250 Things You Can Do To Make Your Cat Adore You
From ANIMAL PEOPLE, April 1998:
250 Things You Can Do To
Make Your Cat Adore You
by Ingrid Newkirk
Simon & Schuster (1230 Avenue of the Americas, New York, NY 10020), 1998.
201 pages, paperback, $11.00.
In 1992 and 1995, ANIMAL PEOP
L E surveys of cat rescuers netted several
signed responses from PETA staffers who,
almost alone among the respondents, identified
mass roundups for killing by needle as
their preferred “rescue” method. One of them
killed an average of about one cat per day.
In January 1998, ANIMAL PEOP
L E received a detailed account from John
Newton of the Meower Power Feral Cat coalition,
alleging that a hit squad led personally
at first by PETA cofounder Ingrid Newkirk
had for three years frequently trapped cats
from supervised neuter/release colonies in the
vicinity of Fort Norfolk, Virginia, and delivered
many to their deaths at local animal shelters.
The PETA raids continued, Newton
said, even after the intervention of Alley Cat
Allies brought a brief hiatus in early 1997.
Such activities don’t seem to be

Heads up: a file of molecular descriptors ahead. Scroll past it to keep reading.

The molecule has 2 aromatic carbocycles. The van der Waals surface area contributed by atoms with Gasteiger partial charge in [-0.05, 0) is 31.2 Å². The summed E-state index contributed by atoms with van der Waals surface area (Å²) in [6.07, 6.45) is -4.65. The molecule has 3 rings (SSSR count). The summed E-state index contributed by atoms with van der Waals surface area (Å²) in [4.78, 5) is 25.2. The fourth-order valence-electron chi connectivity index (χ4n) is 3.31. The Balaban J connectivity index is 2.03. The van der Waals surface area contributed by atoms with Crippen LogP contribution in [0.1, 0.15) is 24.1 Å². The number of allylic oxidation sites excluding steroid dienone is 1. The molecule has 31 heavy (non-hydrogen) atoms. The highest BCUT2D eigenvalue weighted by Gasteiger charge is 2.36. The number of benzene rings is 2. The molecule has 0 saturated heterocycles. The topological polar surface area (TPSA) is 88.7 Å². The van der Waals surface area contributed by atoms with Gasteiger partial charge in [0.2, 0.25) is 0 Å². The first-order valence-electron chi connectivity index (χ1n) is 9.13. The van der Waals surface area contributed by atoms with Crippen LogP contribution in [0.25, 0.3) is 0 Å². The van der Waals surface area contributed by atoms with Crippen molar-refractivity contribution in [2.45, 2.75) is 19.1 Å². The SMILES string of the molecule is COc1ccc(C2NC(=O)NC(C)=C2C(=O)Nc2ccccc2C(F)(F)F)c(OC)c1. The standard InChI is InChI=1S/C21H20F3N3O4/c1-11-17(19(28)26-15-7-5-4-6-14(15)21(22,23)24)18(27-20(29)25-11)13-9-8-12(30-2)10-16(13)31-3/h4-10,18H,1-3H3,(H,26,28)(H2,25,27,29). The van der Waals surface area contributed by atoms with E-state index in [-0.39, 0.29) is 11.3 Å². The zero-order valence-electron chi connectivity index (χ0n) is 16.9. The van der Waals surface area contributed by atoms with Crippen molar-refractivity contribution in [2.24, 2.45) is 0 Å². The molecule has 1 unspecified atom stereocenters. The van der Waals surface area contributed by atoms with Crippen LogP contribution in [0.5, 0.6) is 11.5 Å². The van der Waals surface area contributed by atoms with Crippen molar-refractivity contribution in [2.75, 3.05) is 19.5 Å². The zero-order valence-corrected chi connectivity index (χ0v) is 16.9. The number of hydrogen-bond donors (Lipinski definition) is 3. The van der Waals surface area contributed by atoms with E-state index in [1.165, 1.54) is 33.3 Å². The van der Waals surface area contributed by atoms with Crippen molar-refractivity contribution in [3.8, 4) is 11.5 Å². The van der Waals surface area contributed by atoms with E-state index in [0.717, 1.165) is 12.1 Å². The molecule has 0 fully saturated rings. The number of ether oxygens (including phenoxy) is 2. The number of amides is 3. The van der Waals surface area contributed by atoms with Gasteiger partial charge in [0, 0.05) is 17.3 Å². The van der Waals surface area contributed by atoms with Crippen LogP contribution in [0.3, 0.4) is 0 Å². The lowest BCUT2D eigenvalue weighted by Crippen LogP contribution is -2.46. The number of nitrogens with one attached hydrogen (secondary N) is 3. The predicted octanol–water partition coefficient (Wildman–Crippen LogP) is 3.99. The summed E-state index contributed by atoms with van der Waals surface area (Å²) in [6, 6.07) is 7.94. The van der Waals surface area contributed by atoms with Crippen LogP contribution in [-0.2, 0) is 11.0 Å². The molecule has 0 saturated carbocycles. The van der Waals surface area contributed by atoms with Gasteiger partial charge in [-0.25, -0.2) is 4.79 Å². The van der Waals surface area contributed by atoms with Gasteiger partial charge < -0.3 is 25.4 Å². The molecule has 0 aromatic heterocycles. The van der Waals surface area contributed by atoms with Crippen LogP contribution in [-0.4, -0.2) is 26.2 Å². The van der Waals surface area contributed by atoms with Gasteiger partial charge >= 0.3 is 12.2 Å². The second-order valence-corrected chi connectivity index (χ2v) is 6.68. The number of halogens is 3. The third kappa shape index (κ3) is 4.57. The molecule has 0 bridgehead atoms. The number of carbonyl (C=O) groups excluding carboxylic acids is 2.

mentioned in Newkirk’s recital of 250 Things
You Can Do to Make Your Cat Adore You.
But Newkirk does describe how cats, in her
view, should be converted into vegetarians,
contrary to the outcome of around 40 million
years of evolution. If that doesn’t make your
cat adore you, you can––if the cat eats the
wrong plants––try again by feeding the suffering
animal a bit of vegetable oil, and then
administering a warm-water enema.
To Newkirk’s credit, she acknowledges
that, “This does not sound like a fun
way to spend even five minutes.”
Much of Newkirk’s advice is Cat
Care 1-A. Much is overt plugola for favorite
products, and of course for PETA. Among
cat-related charities, Newkirk recommends
only PETA, Alley Animals (not Alley Cat
Allies), Best Friends, the Greek Animal
Welfare Society, and the Roman Association
for the Protection of Animals. After warning
sternly against patronizing cat breeders,
Newkirk recommends Cat Fancy, Cats, and I
Love Cats magazines, all heavy on breeder
ads and pro-breeding articles.
250 Things is, in short, a rather
odd cat care manual.
I assess animal care manuals by asking
myself, after a reading, “Would I want
this author to be my pet-sitter?”
Taking into consideration my intuition
since childhood that cats are not ours to
be changing their natural diets or bumping off
if healthy, just because we think they might
eventually suffer the normal stresses of life, I
think I’d rather go naked while giving a distressed
feline vegetable oil and an enema than
let Ingrid Newkirk anywhere near any of my
cats––even Gidget, nicknamed “Devil of the
Boss Cats,” whose temperament, I understand,
is much like Newkirk’s.